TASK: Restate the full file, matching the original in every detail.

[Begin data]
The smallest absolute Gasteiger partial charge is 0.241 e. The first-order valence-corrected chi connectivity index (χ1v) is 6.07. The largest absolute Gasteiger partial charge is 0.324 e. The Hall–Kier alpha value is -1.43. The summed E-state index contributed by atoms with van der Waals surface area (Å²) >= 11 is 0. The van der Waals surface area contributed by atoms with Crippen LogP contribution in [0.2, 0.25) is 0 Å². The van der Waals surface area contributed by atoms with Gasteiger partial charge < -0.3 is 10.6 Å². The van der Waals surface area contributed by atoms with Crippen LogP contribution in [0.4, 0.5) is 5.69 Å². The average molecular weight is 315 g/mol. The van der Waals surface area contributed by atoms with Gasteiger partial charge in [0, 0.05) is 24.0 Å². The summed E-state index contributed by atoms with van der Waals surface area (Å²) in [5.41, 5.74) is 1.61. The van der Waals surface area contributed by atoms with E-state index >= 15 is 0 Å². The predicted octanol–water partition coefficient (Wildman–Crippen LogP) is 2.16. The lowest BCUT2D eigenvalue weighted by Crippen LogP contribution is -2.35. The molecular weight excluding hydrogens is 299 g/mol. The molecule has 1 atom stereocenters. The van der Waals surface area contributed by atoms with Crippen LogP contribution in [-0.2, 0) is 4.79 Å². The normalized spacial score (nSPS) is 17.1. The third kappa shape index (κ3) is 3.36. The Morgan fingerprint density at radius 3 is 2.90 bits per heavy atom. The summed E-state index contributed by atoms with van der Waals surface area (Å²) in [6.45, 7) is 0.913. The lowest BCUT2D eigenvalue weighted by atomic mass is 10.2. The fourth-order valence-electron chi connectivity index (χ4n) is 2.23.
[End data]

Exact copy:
The smallest absolute Gasteiger partial charge is 0.241 e. The first-order valence-corrected chi connectivity index (χ1v) is 6.07. The largest absolute Gasteiger partial charge is 0.324 e. The Hall–Kier alpha value is -1.43. The summed E-state index contributed by atoms with van der Waals surface area (Å²) >= 11 is 0. The van der Waals surface area contributed by atoms with Crippen LogP contribution in [0.2, 0.25) is 0 Å². The van der Waals surface area contributed by atoms with Gasteiger partial charge < -0.3 is 10.6 Å². The van der Waals surface area contributed by atoms with Crippen LogP contribution in [0.4, 0.5) is 5.69 Å². The average molecular weight is 315 g/mol. The van der Waals surface area contributed by atoms with Gasteiger partial charge in [0, 0.05) is 24.0 Å². The summed E-state index contributed by atoms with van der Waals surface area (Å²) in [5.41, 5.74) is 1.61. The van der Waals surface area contributed by atoms with E-state index >= 15 is 0 Å². The predicted octanol–water partition coefficient (Wildman–Crippen LogP) is 2.16. The lowest BCUT2D eigenvalue weighted by Crippen LogP contribution is -2.35. The molecular weight excluding hydrogens is 299 g/mol. The molecule has 1 atom stereocenters. The van der Waals surface area contributed by atoms with Crippen LogP contribution in [-0.2, 0) is 4.79 Å². The normalized spacial score (nSPS) is 17.1. The third kappa shape index (κ3) is 3.36. The Morgan fingerprint density at radius 3 is 2.90 bits per heavy atom. The summed E-state index contributed by atoms with van der Waals surface area (Å²) in [6.45, 7) is 0.913. The lowest BCUT2D eigenvalue weighted by atomic mass is 10.2. The fourth-order valence-electron chi connectivity index (χ4n) is 2.23.